Life for refugees is more difficult than you or I can even imagine.
There are 600,000 Syrian refugees in Jordan, and for those living outside of the Zaatari refugee camp life is especially challenging.
Zaatari is now the second largest refugee camp in the world, with a population of about 150,000 people. It provides a unified place where refugees can live, be registered, and receive assistance from aid organizations. Unfortunately, the camp is also overcrowded and poses threats to the health, sanitation, and security of all who live there. For some, the risks are too great. They fear rape and violence in the camp at night. Their children may require medical attention that is not available in the camp. The poor sanitary conditions are dangerous for elderly and frail family members.
Those who have decided to seek shelter outside of the camps have found temporary lodging in Jordan’s urban areas but, because they are spread out, they are “hidden” from aid organizations and harder to help.
“These families are not receiving any other support and are selling off the very assets they need to survive,” said Ken Little, World Renew Senior Program Manager.
As part of its response to the Syria conflict, World Renew is focusing on the unmet needs of refugee families living in Irbid city – a large urban area with few other organizations present to meet the growing needs of refugees and host families. In partnership with Arab Women Today (AWT) and local Christian churches, World Renew is providing food to 1,000 extremely vulnerable families in Irbid. This includes 850 Syrian refugee families and 150 vulnerable Jordan host families. It is funded, in part, through the Canadian Foodgrains Bank.
“World Renew and AWT have enabled four local churches across the city to minister to the needs of these refugees,” said Little.
The churches play a crucial role in this response.
The churches play a crucial role in this response. They use their facilities as distribution centers to ensure that families across Irbid have access to food supplies. They also help to sort, pack and distribute the food packages, which contain food staples such as rice, lentils, wheat and beans.
“One of the things that gave me relief is when I entered the church and read the verse on the wall: "Come to me, all you who are weary and burdened, and I will give you rest. Take my yoke upon you and learn from me, for I am gentle and humble in heart, and you will find rest for your souls. For my yoke is easy and my burden is light.” (Matthew 11:28-30). This encourages me and gives me relief,” said Hassan, a Muslim man who fled Syria with his family and suffered significant trauma. “Even though I still have material needs, these words give me comfort for my soul.”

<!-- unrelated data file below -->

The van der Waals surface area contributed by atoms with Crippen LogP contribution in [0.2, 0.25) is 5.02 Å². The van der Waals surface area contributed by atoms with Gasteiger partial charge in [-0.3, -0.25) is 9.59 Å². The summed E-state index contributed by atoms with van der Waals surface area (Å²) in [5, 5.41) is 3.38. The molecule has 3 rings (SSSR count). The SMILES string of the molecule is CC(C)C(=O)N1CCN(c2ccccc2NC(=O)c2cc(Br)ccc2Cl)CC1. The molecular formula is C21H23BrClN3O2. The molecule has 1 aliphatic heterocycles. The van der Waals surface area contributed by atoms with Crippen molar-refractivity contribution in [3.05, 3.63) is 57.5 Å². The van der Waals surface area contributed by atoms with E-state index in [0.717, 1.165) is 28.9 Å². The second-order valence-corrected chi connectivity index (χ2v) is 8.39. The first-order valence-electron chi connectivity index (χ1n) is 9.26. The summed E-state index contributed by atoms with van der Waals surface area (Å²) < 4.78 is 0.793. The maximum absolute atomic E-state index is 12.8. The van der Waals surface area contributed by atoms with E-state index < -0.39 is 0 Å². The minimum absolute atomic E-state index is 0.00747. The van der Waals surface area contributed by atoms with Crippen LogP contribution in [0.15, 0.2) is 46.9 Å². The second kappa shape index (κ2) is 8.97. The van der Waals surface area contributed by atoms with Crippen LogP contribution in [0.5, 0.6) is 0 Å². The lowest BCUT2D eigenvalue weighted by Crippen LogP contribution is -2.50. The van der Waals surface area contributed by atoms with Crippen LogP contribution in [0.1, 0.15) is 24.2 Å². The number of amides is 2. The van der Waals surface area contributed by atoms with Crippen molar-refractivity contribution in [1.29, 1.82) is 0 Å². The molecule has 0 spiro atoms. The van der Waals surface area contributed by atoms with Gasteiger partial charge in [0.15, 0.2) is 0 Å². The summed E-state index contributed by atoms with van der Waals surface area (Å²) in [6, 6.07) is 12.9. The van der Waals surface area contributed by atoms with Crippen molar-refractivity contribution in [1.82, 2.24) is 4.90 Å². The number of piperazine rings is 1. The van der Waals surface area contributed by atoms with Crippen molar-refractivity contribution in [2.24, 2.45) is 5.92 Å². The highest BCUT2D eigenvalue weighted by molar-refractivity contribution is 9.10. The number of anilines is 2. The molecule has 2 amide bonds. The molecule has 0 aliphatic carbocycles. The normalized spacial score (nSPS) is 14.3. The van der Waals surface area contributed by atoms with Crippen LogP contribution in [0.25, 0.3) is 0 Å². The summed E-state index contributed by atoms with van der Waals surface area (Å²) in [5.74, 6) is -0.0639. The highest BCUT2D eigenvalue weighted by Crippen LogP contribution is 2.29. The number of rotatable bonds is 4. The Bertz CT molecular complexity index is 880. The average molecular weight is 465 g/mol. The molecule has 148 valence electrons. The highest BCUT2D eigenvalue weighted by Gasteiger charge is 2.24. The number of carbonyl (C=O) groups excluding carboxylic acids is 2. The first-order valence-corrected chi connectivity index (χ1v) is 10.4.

Many of the refugees being served tell painful stories that are similar to Hassan’s. Women in particular have experienced many abuses in addition to the loss of loved ones. Through assistance from Tearfund and ZOA, one-hundred women are receiving psychosocial counseling support as an additional component of World Renew’s response in Jordan. This is helping them process their emotions and develop strategies for dealing with the trauma they have experienced and the uncertainty they currently live in.
As AWT Director, Ruba Abbassi explains "Many refugees have extraordinary survival skills and a strong inner character. This can be built on to construct a picture of a future full of hope rather than one of despair."
Please pray for World Renew and AWT as they work to meet the immediate needs and psychosocial needs of these refugee families. Please also consider supporting this effort financially.
or send your cheques marked “Syria Conflict” to...
World Renew US
2850 Kalamazoo Ave SE
Grand Rapids, MI 49560
World Renew Canada
P.O. Box 5070 STN LCD
Burlington, Ontario, L7R 3Y8